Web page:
Cannabis, liquor stores best kept out of private sector, say Liberals, Greens
Kris Austin suggests higher tax to make up for lost revenue under the private system he wants
People's Alliance Leader Kris Austin met pushback from other opposition parties Thursday over his call to privatize liquor and cannabis sales.
On the CBC's New Brunswick Political Panel, Austin argued that reducing the overhead for distributing liquor and cannabis could allow government to spend less and still make money from selling those products by "adjusting" the sales taxes.
But Liberal MLA Roger Melanson and Green MLA Kevin Arseneau argued the revenue coming from NB Liquor and Cannabis NB is already steady, and allows money to be put back into the province's education and health systems, for example.
Privatization in Alberta has resulted in lower revenue for the government "and an increase in social harms," Arseneau said.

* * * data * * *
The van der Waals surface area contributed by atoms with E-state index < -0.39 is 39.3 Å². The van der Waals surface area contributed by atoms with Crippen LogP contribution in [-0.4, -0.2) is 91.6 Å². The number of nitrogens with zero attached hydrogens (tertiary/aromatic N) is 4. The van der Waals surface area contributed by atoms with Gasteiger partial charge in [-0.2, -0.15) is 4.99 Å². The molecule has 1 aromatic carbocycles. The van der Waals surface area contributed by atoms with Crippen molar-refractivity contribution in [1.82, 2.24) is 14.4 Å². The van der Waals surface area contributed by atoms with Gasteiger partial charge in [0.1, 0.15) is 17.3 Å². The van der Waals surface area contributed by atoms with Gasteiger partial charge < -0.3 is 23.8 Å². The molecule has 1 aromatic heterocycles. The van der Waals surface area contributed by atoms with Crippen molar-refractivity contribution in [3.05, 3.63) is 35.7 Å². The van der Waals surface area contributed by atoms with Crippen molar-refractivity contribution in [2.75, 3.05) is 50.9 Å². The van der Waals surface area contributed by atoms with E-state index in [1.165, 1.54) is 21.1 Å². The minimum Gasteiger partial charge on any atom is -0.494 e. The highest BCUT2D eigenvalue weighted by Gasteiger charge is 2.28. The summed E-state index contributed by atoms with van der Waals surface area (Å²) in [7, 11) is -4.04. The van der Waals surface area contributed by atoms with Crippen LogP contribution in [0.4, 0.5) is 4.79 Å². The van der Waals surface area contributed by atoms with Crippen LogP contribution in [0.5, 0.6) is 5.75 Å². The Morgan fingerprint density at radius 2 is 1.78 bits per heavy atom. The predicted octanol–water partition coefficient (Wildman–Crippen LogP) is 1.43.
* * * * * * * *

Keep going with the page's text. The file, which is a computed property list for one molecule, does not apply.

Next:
Austin began speaking out about privatization after Brian Harriman, the CEO of NB Liquor and Cannabis NB, announced last month that he was stepping down to join a private cannabis company.
Austin said it's "kind of ironic" that Harriman left the Crown corporation to go to the private sector in Alberta.
"Alberta does it better, New Brunswick is behind on that," he said. "Government should have nothing to do with retail, especially with retail of alcohol and marijuana."
However, Melanson said Alberta has a privatized distribution of liquor and cannabis, but it is still responsible for regulations and procurement.
"Mr. Harriman is … not going to Alberta in the distribution side, he's actually going on the production side of the business," he said.
Melanson also said Austin can't compare the two economies, since Alberta is larger and people have more disposable income.
"It's not apple to apple in terms of revenue being generated," he said.
Arseneau said government can't only look at policies from an economic standpoint but should also focus on social responsibility and public safety, and privatization could cause harm on that end.
Silence from government
No one from the Progressive Conservative government was available to participate in this week's panel.
Austin said he's had some discussions with the government about privatization, but it's unclear where the conversations were left off.
"We've certainly pushed the file with government," Austin said.